It grew very luxuriantly with teak plants of all stages of growth; the teak nurseries looked like that of C. odorata (plate-2), having a few impoverished, sickly young teak plants. In forest land freshly cleared and planted with teak and soft wood seedlings, Chromolaena smothered the crops completely (pate-3). In slightly older plantation with open canopy, these overtopped the teak leaving them slender and narrow with a few leaves (plate-4); but in the established plantations with completely closed canopy, it was confined to the outskirts. A few that could survive in the interior of the plantations, developed a straggling habit sending their branches atop the trees (plate-5).
At Sampaje and Sullia (Kakshina Kannada region) Chromolaena was found to infest young and open rubber plantations (plate-6), but in the old and well established ones, it was found again only along the border. Chromolaena found its way very easily into the plantations of arecanut (plate-7), banana and coconut (plate-8) which provided partly open conditions. In Eucalyptus plantations, it was confined to the borders (plate-9). However, in Bangalore (plains) this weed is seen only in isolated patches.
Despite regular weeding operations by the Karnataka Forest Department, Chromolaena found its way very easily into the plantations of arecanut (plate-7), banana and coconut (plate-8) which provided partly open conditions. In Eucalyptus plantations, it was confined to the borders (plate-9). However, in Bangalore (plains) this weed is seen only in isolated patches. Despite regular weeding operations by the Karnataka Forest Department, the Chromolaena problem has remained very much unsolved.
This weed is also a serious problem in the agricultural lands. The large number of light, anemochorus cypsella of the species that are easily disseminated over a wide area carry a number of seed borne fungi - like Fusarium culmorum, F. moniliforme, F. semisecturm and F. solani infecting 15 to 60 precent of seed population, Clasdosporium herbarium in 22 to 75 percent; many of these fungi have been reported as pathogens of food crops (Esuruoso, 1971). In Thailand, the weed has been reported to be an alternate host of the leaf spot Cercospora sp. (Puckdeedindan, 1966). Chromolaena is also known to serve as an alternate host plant for various aphid species, most of which are known as crop pests and vectors of plant pathogens (Napompeth, Hai and Winotai, 1988). Besides these, C. odorata is known to harbour a number of insects and mites injurious to other crops in Asia (Muniappan and Marutani, 1988).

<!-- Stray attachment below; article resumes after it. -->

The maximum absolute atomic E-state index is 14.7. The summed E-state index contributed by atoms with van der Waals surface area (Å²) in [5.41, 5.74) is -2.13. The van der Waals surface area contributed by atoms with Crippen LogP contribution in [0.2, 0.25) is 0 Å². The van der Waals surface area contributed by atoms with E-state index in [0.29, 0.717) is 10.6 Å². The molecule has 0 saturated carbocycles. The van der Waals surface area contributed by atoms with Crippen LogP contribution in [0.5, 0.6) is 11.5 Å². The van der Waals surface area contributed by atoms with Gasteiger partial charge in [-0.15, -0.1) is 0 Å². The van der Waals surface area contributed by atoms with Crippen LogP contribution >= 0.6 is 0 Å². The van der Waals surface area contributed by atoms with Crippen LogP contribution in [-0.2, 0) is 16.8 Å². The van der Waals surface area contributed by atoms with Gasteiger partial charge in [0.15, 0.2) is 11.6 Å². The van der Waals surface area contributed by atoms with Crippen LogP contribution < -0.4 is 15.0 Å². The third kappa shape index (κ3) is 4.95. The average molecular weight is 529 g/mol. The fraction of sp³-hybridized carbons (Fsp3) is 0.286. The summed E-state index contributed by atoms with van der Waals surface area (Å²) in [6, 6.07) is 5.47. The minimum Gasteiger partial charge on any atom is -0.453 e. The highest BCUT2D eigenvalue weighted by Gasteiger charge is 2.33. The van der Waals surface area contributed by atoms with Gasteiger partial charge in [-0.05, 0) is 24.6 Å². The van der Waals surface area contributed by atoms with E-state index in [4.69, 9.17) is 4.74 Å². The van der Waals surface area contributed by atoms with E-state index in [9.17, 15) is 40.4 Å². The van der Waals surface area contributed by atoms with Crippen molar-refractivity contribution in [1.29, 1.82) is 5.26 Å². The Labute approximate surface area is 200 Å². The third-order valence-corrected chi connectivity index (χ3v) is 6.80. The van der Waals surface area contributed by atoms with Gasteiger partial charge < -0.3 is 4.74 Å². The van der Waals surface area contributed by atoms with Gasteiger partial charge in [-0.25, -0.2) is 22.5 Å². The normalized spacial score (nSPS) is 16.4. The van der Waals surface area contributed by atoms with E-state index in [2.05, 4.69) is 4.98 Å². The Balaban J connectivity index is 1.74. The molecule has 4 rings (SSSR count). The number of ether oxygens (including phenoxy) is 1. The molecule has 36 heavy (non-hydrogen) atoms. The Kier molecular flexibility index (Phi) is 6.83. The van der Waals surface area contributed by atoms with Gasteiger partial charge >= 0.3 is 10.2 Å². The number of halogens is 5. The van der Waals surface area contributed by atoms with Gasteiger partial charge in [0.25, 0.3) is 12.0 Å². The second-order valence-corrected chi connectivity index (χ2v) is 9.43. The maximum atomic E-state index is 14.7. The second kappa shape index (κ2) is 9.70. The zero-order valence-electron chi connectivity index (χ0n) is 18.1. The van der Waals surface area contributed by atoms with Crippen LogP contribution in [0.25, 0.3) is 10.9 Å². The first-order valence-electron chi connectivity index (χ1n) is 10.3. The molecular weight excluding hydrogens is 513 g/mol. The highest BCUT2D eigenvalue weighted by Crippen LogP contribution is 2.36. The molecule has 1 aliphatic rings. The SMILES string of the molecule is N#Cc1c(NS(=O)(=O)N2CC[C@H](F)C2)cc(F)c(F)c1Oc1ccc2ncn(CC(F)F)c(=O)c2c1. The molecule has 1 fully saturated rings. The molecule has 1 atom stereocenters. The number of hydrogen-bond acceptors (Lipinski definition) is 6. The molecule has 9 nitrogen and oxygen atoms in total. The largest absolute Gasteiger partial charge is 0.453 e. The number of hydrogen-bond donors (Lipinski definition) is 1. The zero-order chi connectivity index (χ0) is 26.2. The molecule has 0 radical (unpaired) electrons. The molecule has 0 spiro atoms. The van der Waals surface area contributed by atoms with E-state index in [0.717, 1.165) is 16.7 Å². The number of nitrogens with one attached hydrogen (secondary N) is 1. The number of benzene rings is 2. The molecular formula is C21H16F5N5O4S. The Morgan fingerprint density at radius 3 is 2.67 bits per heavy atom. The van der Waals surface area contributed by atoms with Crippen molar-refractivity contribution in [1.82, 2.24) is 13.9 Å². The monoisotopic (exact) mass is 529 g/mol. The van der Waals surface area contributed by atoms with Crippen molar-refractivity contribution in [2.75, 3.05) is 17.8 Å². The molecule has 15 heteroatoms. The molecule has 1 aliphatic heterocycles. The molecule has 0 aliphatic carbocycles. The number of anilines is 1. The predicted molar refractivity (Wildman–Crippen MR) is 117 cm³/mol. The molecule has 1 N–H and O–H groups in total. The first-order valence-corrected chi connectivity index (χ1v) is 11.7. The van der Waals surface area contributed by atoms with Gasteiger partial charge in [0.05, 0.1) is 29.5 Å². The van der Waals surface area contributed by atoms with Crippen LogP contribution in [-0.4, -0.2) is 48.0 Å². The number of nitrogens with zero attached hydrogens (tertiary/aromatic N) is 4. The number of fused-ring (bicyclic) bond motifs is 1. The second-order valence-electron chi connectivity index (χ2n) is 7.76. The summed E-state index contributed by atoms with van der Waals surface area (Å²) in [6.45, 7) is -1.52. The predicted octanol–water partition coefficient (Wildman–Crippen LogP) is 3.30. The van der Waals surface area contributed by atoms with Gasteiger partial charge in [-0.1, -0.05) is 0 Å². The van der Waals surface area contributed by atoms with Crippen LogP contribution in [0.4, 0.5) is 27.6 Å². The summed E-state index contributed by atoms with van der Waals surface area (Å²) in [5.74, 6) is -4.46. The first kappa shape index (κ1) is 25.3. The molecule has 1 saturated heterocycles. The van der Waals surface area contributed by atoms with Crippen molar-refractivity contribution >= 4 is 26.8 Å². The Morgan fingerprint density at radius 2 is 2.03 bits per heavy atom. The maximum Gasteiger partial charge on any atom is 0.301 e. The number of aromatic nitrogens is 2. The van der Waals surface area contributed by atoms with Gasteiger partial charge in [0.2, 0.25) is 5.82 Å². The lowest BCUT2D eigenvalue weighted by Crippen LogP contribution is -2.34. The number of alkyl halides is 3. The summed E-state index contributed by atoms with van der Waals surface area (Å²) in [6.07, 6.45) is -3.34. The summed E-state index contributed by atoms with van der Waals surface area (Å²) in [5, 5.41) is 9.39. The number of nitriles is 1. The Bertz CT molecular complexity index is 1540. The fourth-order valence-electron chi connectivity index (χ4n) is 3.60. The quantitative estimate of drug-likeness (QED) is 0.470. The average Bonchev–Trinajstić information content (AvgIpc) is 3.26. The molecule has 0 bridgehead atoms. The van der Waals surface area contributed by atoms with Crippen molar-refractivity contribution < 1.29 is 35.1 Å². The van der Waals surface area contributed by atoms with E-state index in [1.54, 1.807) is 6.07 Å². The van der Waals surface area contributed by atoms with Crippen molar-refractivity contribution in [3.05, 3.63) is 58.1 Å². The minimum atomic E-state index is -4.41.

In the forests of Ripponpet (Shimoga, Karnataka), Chromolaena formed big bushes that provided hiding places for wild boars, bandicoots and elephants, which destroyed the agricultural crops in the neighborhood (plate-10).
The weed is poisonous to livestock as it has exceptionally high level of nitrate (5 to 6 times above the toxic level) in the leaves and young shoots; the cattle feeding on these die of tissue anoxia (Sajise et al., 1974).
Hand weeding of Chromolaena reportedly caused skin allergy in a number of plantation workers of Shimoga District of Karnataka and the dry stumps left after the weeding operation caused poisonous wounds in the feet of workers.
The dry plants of the weed in the plantations and vacant land constituted a serious fire hazard in most areas of Asia and the Western Pacific. Fire destroys most of the upper parts of Chromolaena bush, leaving the basal clump unaffected. These clumps regenerate shoots in the rainy season enabling the species to become the first dominant in the next growing season (Liggitt, 1983).
Chromolaena is found to be endowed with allelopathic potentialities, the leaves having the maximum amount of allelochemicals; the impoverished growth of the young teak and other timber plants in the nurseris and young plantations could be at least partly allelopathic (Ambika and Jayachandra, 1980b, 1982).
Studies have been carried out in different laboratories all over the world for controlling the weed by cultural, herbicidal and biological methods. Mechnical and chemical methods are reported to be effective in controlling the weed only temporarily because of the quick reinfestation of the cleared areas by the vegetatively reproduced shoots from the stubles and these methods become prohibitively expensive besides other limitations (Sheldrick, 1968; Ivens, 1972, 1974; Salgado, 1972; Nair, 1973; Olaoye, 1974a; Rai, 1976, 1976 and Erasmus, 1988).
Biological control trials also proved unsatisfactory (Bennett and Rao, 1968; Cruttwell, 1970; Giriraj and Bhatt, 1972; Hall et al., 1973; Olaoye, 1974b). The legumes like Pueraria phaueoloides, P. javanica, Centrosema pubescens, Tephrosia purpuria, Calopogonum caerulum, Desmodium ovalifolium and Moghania macrophylla that have been used as cover crops in plantations was found to loose in competition with this weed and in certain cases they proved to be more troublesome then Chromolaena (Salgado, 1972; Rai, 1976). Thus, even after several years of research, problem of controlling Chromolaena has remained unsolved. Only a judicious integrated approach involving all the known methods of weed control could prove useful in reducing the magnitude of the Chromolaena problem in different situations, considerably.